That’s easy, I suppose. The manufacturers who have supplied our consumer with all these goods are most likely Hindustan Lever, Procter & Gamble, Colgate-Palmolive, Indian Shaving Products (i.e. Gillette) and .... You guessed it. The Indian business family supplies virtually none of the things with which the Indian consumer starts his day.

What about the clothes which our consumer wears? If he is into buying branded clothes, Indian manufacturers (defined for the moment as companies predominantly owned and controlled by Indians) have a presence through Park Avenue, Color Plus, Weekender, Wearhouse and so on, though the premium shirt brands, for instance, have become Louis Philippe, Van Heusen and Arrow. The watch he straps round his wrist could be from Titan or HMT, but the watch market is about to be opened up, and soon it might be Longines or Seiko. The pen he slips into his shirt pocket is likely to be a Parker or Cross. And his dark glasses: Ray-Ban, presumably.

Having got dressed, what does our consumer have for breakfast? Like it or not, his cereal is probably from Kellogg’s, his preserves from Hindustan Lever, his coffee from Nestle; as the sole exception, his butter is likely to be from the very desi Amul. If he wants to catch some news headlines on the box before he drives off to work in any of a dozen possible choices of cars (almost all of them made in factories controlled by overseas companies), his choice will be CNN, BBC, Star or Zee, all of which are foreign owned and controlled to some degree, as are Sony, CNBC, Discovery and National Geographic. And the TV set itself could be either from the desi BPL or Onida, or increasingly from Philips, Samsung, LG or Sony. En route to the office, the mobile phone he uses would be from Nokia or Motorola.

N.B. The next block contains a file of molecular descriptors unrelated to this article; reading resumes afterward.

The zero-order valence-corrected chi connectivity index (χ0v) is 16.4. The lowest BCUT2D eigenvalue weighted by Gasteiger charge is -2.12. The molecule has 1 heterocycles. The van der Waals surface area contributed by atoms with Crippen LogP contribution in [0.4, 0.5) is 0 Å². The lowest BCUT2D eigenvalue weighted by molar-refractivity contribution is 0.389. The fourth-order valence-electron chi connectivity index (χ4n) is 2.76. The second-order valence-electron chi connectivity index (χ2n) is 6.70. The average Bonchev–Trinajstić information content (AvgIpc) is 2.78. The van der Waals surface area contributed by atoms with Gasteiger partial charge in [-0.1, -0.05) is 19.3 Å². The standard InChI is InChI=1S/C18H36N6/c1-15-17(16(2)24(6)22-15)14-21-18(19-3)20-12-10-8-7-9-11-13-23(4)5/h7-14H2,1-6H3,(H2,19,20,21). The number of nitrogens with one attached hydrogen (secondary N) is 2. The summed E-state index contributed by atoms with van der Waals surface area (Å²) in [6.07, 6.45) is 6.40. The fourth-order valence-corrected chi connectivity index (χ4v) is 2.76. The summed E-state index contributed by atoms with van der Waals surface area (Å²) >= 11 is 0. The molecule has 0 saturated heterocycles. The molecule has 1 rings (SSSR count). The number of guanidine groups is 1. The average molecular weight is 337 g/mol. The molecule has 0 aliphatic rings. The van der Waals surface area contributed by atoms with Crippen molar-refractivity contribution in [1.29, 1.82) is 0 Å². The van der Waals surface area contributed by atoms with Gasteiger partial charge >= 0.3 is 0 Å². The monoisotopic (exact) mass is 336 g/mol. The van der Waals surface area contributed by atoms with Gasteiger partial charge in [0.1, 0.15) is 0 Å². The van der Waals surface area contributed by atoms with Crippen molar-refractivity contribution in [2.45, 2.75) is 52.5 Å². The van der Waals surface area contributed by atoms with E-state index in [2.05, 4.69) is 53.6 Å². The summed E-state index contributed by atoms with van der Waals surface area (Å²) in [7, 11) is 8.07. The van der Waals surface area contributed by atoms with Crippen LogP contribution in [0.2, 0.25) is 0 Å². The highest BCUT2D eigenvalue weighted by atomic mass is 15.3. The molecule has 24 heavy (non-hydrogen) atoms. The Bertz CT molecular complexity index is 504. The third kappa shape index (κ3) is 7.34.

What this boils down to is brands. Do the Indian business families own them, understand how to build them? In most cases, the answer is No. Year after year, the magazine A&M does a survey of which are the leading Indian brands; and year after year, the findings are the same. The foreign-controlled companies that operate in India control the dominant brands. Of the top 30 brands listed last year by the magazine, 19 were foreign-owned/controlled, and only 11 were desi. Of the next 30, only 10 were desi, the rest were MNC-controlled. So two-thirds of the 60 leading brands are MNC-controlled.

A&M also surveys advertising spends, and once again it is the foreign-controlled companies that dominate. It is only natural, then, that the market in at least the top segment will watch the extinction of the Indian business family as consumers switch loyalties to the ones who understand brands – in other words, understand the consumer. If the retail consumer has deserted the Bombay Club, what about the investor? The critical differentiator to look at here, if you want to judge investor attitudes, is the ratio of share price to company earnings. The greater the investor’s confidence in the company maintaining or improving its earnings, the greater becomes the price-earnings (or P:E) multiple. A low P:E ratio signals diminished faith in the company’s future, lack of confidence in the management, the unsustainability of the present business position.